Boxing Suspension Makes “No Difference” To NHS

Boxing Suspension Makes “No Difference” To NHS

A boxing doctor has said that the British Boxing Board of Control’s decision to suspend boxing in January makes “no difference” to the National Health Service’s ability to treat people during the latest surge of the omicron variant of Covid-19. 

Jamil Shah Foridi, who works as a doctor in an accident and emergency department in hospital, as well as a boxing doctor said in an interview on BBC breakfast that the suspension served “no practical purpose”. 

“Personally, I don’t think it makes any difference,” Foridi said. “I work full time in A&E and in my spare time I will be doing boxing bouts. The fact that boxing bouts are not occurring does not mean I spend any more time in A&E, I am just not doing boxing bouts any more.  

“I think that the people who are most affected are the boxers. I don’t see a rise in doctors suddenly attending hospitals. They are already working in hospitals. The ones that aren’t, are in clinical practices or they have quit their training pathways. They aren’t suddenly going to go into hospitals. It is the boxers who are affected – this doesn’t increase staff in the NHS. 

“The boxing commission has its own medical panel and at the top of that is a consultant. He has probably decided that this is the best way to approach things, it does inhibit any backlash against the boxing community in the future. I can understand why the decision has been made in the political sense. I don’t think it has any practical purpose as such.” 

The BBBoC announced on New Year’s Day that boxing would be suspended for a month after a huge surge in the numbers of people contracting Covid-19, which is threatening to overwhelm NHS services, which have been badly hit by having large numbers of staff off sick.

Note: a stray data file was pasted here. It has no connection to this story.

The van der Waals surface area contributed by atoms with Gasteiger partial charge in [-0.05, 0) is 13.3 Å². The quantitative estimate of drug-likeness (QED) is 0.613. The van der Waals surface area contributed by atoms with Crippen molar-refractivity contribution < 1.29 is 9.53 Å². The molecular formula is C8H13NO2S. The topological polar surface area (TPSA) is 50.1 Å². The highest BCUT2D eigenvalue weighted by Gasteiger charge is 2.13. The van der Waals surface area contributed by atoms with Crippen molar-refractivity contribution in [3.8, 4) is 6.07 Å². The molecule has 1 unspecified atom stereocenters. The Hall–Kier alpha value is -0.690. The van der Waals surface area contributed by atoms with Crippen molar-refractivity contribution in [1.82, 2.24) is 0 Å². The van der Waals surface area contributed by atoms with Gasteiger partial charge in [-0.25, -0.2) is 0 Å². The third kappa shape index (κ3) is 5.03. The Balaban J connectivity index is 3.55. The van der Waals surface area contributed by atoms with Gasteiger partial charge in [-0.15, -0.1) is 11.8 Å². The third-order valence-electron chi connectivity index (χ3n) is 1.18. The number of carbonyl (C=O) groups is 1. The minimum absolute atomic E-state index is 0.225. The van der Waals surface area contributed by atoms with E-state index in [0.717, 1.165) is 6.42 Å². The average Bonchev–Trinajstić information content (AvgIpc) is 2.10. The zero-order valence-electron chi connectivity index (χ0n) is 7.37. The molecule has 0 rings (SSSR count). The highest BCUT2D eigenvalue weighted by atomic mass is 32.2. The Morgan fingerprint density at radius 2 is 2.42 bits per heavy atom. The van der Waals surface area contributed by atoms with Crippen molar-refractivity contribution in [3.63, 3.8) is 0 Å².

Faridi, who boxed while studying at Cambridge University, also outline the role of a boxing doctor. 

“Pre-bout you do a medical examination on the boxers to check that they are medically fit to box, during the bout you are at ringside and ensure that if any unfortunate incidents do occur, for example if someone has a laceration that is effecting their eyes or if a knockout does occur, you have to make sure the boxer is OK,” he said. “If they need to go to A&E, you make that call, if they need to have an oxygen mask, you put that oxygen mask on, you just have to make sure the boxer is safe. Post-bout, for every boxer, you have to make sure there is no long-lasting damage and that there is nothing of concern.  

“In terms of the amount of time this takes up, there are not events taking place every single day, I have, personally, attended about six or seven bouts in the past year. Obviously, that is affected by Covid, but even without Covid that would probably be once or twice a month.” 

Ron Lewis is a senior writer for BoxingScene. He was Boxing Correspondent for The Times, where he worked from 2001-2019 – covering four Olympic Games and numerous world title fights across the globe. He has written about boxing for a wide variety of publications worldwide since the 1980s.

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